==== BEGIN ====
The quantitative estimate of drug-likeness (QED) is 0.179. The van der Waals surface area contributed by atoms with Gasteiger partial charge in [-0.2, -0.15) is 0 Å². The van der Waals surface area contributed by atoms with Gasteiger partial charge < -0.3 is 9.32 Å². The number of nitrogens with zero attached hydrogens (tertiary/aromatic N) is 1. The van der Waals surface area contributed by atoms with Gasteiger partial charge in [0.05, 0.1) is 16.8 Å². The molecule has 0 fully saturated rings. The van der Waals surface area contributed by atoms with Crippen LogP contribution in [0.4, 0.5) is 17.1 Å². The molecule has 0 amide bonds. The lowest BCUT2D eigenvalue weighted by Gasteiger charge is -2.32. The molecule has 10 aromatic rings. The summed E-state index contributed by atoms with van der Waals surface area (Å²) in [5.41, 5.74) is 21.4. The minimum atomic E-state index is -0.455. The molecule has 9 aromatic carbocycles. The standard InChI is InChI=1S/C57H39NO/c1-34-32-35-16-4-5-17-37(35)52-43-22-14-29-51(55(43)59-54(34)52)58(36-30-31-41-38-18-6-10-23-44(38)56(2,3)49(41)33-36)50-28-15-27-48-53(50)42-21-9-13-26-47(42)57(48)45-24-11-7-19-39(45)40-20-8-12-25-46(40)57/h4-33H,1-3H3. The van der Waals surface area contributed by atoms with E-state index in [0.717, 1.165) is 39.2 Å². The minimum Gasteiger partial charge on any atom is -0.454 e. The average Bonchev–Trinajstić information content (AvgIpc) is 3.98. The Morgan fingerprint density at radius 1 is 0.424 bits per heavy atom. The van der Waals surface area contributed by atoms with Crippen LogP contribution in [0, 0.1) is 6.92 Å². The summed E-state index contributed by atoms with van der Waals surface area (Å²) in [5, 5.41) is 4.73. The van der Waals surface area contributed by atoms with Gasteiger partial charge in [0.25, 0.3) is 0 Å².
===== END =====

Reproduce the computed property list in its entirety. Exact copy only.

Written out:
The quantitative estimate of drug-likeness (QED) is 0.179. The van der Waals surface area contributed by atoms with Gasteiger partial charge in [-0.2, -0.15) is 0 Å². The van der Waals surface area contributed by atoms with Gasteiger partial charge < -0.3 is 9.32 Å². The number of nitrogens with zero attached hydrogens (tertiary/aromatic N) is 1. The van der Waals surface area contributed by atoms with Gasteiger partial charge in [0.05, 0.1) is 16.8 Å². The molecule has 0 fully saturated rings. The van der Waals surface area contributed by atoms with Crippen LogP contribution in [0.4, 0.5) is 17.1 Å². The molecule has 0 amide bonds. The lowest BCUT2D eigenvalue weighted by Gasteiger charge is -2.32. The molecule has 10 aromatic rings. The summed E-state index contributed by atoms with van der Waals surface area (Å²) in [5.41, 5.74) is 21.4. The minimum atomic E-state index is -0.455. The molecule has 9 aromatic carbocycles. The standard InChI is InChI=1S/C57H39NO/c1-34-32-35-16-4-5-17-37(35)52-43-22-14-29-51(55(43)59-54(34)52)58(36-30-31-41-38-18-6-10-23-44(38)56(2,3)49(41)33-36)50-28-15-27-48-53(50)42-21-9-13-26-47(42)57(48)45-24-11-7-19-39(45)40-20-8-12-25-46(40)57/h4-33H,1-3H3. The van der Waals surface area contributed by atoms with E-state index in [0.717, 1.165) is 39.2 Å². The minimum Gasteiger partial charge on any atom is -0.454 e. The average Bonchev–Trinajstić information content (AvgIpc) is 3.98. The Morgan fingerprint density at radius 1 is 0.424 bits per heavy atom. The van der Waals surface area contributed by atoms with Crippen LogP contribution in [0, 0.1) is 6.92 Å². The summed E-state index contributed by atoms with van der Waals surface area (Å²) in [5, 5.41) is 4.73. The van der Waals surface area contributed by atoms with Gasteiger partial charge in [0.25, 0.3) is 0 Å².